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Three Common Causes of Fatigue and What To Do About Them

Posted by Manuela Boyle on 11 December 2021
Three Common Causes of Fatigue and What To Do About Them

These are the three most common causes of fatigue:

1.Emotional and Mental Stress
Chronic stress wreaks havoc on the hypothalamic-pituitary-adrenal (HPA) axis, leading to adrenal fatigue, a condition where the adrenal glands stop making enough of the stress hormone cortisol, leaving the body in a depleted state. When you’re stressed, you’re also probably not sleeping your best, which can make fatigue even worse.

We live in a busy world where most people have too much to do and too little time to do it. Constant deadlines and other stressors leave some people stuck in a constant fight-or-flight mode dominated by the sympathetic nervous system. They’re unable to completely calm down.

What To Do About It: The first step is to have your cortisol levels tested and then help heal your adrenal glands 

Taking care of yourself is also important. I often see cancer patients undergoing treatments whose energy levels are significantly low. With evidence-based and personalised help, the energy levels improve, but TLC is also very important. For people stuck in fight or flight mode, stimulating the parasympathetic nervous system is important. This counteracts the stimulating effects of the sympathetic nervous system.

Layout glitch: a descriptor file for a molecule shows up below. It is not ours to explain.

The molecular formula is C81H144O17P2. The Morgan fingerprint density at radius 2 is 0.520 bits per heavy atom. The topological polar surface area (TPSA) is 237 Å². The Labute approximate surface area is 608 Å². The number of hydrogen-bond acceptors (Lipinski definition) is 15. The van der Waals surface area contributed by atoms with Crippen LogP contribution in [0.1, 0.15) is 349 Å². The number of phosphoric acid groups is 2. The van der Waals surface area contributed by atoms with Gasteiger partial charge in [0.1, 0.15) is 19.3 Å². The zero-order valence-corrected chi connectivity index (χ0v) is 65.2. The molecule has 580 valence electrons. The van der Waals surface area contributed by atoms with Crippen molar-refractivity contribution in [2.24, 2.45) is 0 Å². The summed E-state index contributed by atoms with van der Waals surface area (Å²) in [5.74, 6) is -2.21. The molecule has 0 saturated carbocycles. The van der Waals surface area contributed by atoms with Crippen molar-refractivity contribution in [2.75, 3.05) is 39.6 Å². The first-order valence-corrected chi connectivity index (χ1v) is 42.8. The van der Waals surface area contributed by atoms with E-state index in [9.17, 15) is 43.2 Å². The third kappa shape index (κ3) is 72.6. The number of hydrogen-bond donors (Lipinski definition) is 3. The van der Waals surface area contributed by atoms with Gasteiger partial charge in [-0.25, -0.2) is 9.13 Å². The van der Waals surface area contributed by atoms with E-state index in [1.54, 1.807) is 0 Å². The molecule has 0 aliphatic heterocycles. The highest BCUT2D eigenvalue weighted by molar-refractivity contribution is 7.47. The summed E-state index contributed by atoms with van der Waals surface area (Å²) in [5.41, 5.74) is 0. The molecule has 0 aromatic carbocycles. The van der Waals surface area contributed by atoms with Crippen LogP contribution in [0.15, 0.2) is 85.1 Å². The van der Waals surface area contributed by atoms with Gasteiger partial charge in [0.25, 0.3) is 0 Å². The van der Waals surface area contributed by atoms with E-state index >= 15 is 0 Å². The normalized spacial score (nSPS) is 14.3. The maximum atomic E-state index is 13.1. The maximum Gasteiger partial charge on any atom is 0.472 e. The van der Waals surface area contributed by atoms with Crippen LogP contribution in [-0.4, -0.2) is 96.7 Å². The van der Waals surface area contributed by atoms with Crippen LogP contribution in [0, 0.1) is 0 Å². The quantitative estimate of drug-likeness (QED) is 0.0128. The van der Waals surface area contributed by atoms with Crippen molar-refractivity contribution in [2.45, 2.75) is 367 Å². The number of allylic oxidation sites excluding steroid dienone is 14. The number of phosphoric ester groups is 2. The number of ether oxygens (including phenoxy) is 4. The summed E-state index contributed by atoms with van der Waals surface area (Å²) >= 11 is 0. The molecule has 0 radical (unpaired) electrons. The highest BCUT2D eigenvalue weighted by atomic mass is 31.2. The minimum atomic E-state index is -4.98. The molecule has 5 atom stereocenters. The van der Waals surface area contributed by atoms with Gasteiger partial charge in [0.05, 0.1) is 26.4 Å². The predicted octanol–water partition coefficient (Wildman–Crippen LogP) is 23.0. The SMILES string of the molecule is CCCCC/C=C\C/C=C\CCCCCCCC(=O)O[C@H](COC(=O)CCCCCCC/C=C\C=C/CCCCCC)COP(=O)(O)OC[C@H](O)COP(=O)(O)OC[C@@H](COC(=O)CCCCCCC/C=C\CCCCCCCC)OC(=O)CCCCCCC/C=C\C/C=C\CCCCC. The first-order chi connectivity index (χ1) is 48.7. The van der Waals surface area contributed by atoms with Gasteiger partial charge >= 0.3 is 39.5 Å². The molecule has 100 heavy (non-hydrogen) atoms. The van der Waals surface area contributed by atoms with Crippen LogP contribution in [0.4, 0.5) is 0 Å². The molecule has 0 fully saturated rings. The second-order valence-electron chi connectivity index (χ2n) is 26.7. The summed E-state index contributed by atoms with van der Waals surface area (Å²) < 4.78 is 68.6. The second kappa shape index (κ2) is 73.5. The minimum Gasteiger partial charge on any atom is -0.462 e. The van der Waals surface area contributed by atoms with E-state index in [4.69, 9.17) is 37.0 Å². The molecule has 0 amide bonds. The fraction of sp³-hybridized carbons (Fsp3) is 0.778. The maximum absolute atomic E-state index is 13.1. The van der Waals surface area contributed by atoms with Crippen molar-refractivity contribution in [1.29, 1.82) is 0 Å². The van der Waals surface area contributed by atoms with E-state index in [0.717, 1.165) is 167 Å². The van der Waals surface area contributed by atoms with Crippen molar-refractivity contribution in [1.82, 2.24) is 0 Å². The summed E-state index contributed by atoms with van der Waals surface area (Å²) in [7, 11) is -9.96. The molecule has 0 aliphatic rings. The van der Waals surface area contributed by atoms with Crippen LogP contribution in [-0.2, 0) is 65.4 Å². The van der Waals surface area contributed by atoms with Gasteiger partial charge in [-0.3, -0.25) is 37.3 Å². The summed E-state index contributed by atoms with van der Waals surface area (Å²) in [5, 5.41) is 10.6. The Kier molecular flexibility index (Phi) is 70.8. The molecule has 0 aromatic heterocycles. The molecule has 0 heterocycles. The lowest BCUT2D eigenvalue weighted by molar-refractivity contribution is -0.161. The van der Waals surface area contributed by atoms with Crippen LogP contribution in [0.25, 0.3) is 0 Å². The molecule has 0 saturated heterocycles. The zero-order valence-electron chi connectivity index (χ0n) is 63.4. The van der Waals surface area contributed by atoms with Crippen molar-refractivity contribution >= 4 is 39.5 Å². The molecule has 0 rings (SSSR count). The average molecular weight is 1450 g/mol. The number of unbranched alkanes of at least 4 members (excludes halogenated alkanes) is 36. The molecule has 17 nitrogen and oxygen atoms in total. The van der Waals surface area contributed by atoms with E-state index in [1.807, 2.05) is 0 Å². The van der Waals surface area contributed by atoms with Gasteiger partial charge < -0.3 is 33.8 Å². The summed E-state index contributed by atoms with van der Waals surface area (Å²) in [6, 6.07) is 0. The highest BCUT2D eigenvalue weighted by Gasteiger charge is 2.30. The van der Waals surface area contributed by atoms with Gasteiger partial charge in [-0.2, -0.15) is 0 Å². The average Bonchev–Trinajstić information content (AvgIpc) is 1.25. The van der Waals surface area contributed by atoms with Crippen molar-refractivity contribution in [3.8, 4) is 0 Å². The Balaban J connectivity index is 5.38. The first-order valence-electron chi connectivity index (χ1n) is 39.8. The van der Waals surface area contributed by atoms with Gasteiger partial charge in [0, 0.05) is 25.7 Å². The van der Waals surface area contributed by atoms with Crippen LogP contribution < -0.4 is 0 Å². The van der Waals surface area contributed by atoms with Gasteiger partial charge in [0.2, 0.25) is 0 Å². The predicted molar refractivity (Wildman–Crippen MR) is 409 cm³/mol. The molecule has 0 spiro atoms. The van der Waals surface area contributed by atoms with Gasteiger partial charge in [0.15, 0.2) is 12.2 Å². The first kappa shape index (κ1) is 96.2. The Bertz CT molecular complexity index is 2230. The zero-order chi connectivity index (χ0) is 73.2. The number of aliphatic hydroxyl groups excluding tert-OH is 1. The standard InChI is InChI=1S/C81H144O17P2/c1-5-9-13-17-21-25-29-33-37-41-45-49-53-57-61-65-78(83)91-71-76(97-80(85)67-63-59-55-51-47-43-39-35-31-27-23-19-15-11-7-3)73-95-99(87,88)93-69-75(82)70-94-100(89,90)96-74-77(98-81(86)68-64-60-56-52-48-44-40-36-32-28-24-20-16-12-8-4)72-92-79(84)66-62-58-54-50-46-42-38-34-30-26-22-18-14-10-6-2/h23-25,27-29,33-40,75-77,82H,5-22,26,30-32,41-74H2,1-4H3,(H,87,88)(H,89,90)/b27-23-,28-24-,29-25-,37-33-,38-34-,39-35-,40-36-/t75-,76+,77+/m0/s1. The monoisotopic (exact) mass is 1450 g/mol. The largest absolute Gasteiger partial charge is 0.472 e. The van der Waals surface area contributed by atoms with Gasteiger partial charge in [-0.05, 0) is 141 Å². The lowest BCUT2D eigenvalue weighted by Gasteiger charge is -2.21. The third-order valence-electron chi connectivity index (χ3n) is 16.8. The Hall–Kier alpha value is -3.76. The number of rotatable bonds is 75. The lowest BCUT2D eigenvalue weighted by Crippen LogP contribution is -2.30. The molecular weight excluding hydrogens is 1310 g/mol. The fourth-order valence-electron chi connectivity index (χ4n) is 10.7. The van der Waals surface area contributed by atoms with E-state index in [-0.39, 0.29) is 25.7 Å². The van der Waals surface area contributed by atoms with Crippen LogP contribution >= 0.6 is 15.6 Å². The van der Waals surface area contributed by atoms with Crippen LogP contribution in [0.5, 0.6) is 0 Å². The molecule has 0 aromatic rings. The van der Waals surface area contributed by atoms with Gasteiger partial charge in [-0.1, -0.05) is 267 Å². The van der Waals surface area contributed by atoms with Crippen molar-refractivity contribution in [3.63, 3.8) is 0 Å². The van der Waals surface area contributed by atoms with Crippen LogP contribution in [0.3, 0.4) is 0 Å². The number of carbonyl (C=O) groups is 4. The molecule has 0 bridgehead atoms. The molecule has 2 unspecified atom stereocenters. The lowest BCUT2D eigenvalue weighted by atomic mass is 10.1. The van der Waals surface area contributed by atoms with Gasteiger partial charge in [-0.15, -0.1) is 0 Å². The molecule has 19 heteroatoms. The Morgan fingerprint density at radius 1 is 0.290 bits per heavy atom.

2.Nutritional Deficiencies
Nutrient deficiencies can occur because of a poor diet or poor absorption, or because stress depletes your nutrient levels. Iron deficiency anemia is another good example of a common nutrient deficiency that can lead to fatigue.

What To Do About It: In addition to eating a diet rich in fruit and vegetables, it is important to get tested for nutrient deficiencies and address the underlying causes of poor absorption such as coeliac disease, inflammatory bowel disease, or gastrointestinal dysbiosis (an overgrowth of potentially harmful bacteria or fungi in the gut).

3.Weakened Mitochondria
The mitochondria are the powerhouses of our cells. They’re responsible for producing ATP, the fuel that runs our cells. If they’re not working properly, your body won’t produce enough energy and you’ll feel fatigued. Many things can cause mitochondrial dysfunction, including aging, toxin exposure, poor nutrition, and mental stress.

What to do about it:  There are specific nutrients aiming at rejuvenating the mitochondria. Avoiding toxins and reducing mental stress can also help.


Author:Manuela Boyle
Tags:NewsCancerchemotherapy side effectsEnergy


  • The Institute for Functional Medicine
  • Society for Integrative Oncology
  • American Society of Clinical Oncology
  • Australian Traditional-Medicine Society
  • Naturopaths and Herbalists Association of Australia